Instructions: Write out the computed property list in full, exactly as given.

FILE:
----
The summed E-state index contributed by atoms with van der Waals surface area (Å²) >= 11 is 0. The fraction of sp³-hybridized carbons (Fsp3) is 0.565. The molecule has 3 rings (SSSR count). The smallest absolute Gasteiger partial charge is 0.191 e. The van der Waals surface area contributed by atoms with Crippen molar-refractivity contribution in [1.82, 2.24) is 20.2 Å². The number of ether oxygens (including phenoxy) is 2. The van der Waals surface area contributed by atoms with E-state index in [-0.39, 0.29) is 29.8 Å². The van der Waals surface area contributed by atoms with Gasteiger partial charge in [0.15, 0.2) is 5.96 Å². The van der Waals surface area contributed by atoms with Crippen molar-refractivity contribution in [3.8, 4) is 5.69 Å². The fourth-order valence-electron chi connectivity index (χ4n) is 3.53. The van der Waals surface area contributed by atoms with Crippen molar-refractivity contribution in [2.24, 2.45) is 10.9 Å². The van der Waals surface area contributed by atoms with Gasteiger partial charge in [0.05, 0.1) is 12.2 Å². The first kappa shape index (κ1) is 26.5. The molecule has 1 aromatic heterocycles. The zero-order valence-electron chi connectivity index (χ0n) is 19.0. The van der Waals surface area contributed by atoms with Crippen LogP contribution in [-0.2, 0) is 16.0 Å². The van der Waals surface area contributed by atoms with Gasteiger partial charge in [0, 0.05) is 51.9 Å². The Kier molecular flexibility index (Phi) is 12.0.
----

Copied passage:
The summed E-state index contributed by atoms with van der Waals surface area (Å²) >= 11 is 0. The fraction of sp³-hybridized carbons (Fsp3) is 0.565. The molecule has 3 rings (SSSR count). The smallest absolute Gasteiger partial charge is 0.191 e. The van der Waals surface area contributed by atoms with Crippen molar-refractivity contribution in [1.82, 2.24) is 20.2 Å². The number of ether oxygens (including phenoxy) is 2. The van der Waals surface area contributed by atoms with E-state index in [-0.39, 0.29) is 29.8 Å². The van der Waals surface area contributed by atoms with Gasteiger partial charge in [0.15, 0.2) is 5.96 Å². The van der Waals surface area contributed by atoms with Crippen molar-refractivity contribution in [3.8, 4) is 5.69 Å². The fourth-order valence-electron chi connectivity index (χ4n) is 3.53. The van der Waals surface area contributed by atoms with Crippen molar-refractivity contribution in [2.24, 2.45) is 10.9 Å². The van der Waals surface area contributed by atoms with Gasteiger partial charge in [0.05, 0.1) is 12.2 Å². The first kappa shape index (κ1) is 26.5. The molecule has 1 aromatic heterocycles. The zero-order valence-electron chi connectivity index (χ0n) is 19.0. The van der Waals surface area contributed by atoms with Crippen LogP contribution in [-0.2, 0) is 16.0 Å². The van der Waals surface area contributed by atoms with Gasteiger partial charge in [0, 0.05) is 51.9 Å². The Kier molecular flexibility index (Phi) is 12.0.